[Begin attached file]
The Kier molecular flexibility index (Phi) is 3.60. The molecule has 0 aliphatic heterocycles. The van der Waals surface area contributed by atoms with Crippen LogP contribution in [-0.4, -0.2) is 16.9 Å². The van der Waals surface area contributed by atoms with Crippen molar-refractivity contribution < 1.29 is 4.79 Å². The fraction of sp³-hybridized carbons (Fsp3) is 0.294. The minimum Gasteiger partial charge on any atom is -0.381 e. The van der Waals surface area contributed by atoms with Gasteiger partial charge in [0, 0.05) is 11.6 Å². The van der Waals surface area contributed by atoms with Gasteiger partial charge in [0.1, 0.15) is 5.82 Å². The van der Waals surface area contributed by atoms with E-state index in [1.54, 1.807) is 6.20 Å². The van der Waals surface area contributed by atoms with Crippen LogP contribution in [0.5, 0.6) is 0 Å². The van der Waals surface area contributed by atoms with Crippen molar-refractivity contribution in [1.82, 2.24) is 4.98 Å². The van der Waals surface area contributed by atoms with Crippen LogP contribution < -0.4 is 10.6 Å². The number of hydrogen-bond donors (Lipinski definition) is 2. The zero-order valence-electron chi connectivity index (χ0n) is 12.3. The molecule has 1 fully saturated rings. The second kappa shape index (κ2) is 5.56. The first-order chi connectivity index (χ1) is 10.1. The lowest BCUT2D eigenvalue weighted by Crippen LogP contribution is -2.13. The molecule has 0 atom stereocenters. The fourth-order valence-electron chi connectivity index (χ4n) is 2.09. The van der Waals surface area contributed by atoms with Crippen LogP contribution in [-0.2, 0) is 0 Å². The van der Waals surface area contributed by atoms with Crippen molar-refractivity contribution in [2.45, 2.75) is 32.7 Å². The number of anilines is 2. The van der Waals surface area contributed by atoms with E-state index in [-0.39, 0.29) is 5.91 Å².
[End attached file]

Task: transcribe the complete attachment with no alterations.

The Kier molecular flexibility index (Phi) is 3.60. The molecule has 0 aliphatic heterocycles. The van der Waals surface area contributed by atoms with Crippen LogP contribution in [-0.4, -0.2) is 16.9 Å². The van der Waals surface area contributed by atoms with Crippen molar-refractivity contribution < 1.29 is 4.79 Å². The fraction of sp³-hybridized carbons (Fsp3) is 0.294. The minimum Gasteiger partial charge on any atom is -0.381 e. The van der Waals surface area contributed by atoms with Gasteiger partial charge in [0, 0.05) is 11.6 Å². The van der Waals surface area contributed by atoms with Gasteiger partial charge in [0.1, 0.15) is 5.82 Å². The van der Waals surface area contributed by atoms with E-state index in [1.54, 1.807) is 6.20 Å². The van der Waals surface area contributed by atoms with Crippen LogP contribution in [0.5, 0.6) is 0 Å². The van der Waals surface area contributed by atoms with Crippen molar-refractivity contribution in [1.82, 2.24) is 4.98 Å². The van der Waals surface area contributed by atoms with Crippen LogP contribution < -0.4 is 10.6 Å². The number of hydrogen-bond donors (Lipinski definition) is 2. The zero-order valence-electron chi connectivity index (χ0n) is 12.3. The molecule has 1 fully saturated rings. The second kappa shape index (κ2) is 5.56. The first-order chi connectivity index (χ1) is 10.1. The lowest BCUT2D eigenvalue weighted by Crippen LogP contribution is -2.13. The molecule has 0 atom stereocenters. The fourth-order valence-electron chi connectivity index (χ4n) is 2.09. The van der Waals surface area contributed by atoms with Crippen LogP contribution in [-0.2, 0) is 0 Å². The van der Waals surface area contributed by atoms with Crippen molar-refractivity contribution in [2.45, 2.75) is 32.7 Å². The number of anilines is 2. The van der Waals surface area contributed by atoms with E-state index in [-0.39, 0.29) is 5.91 Å².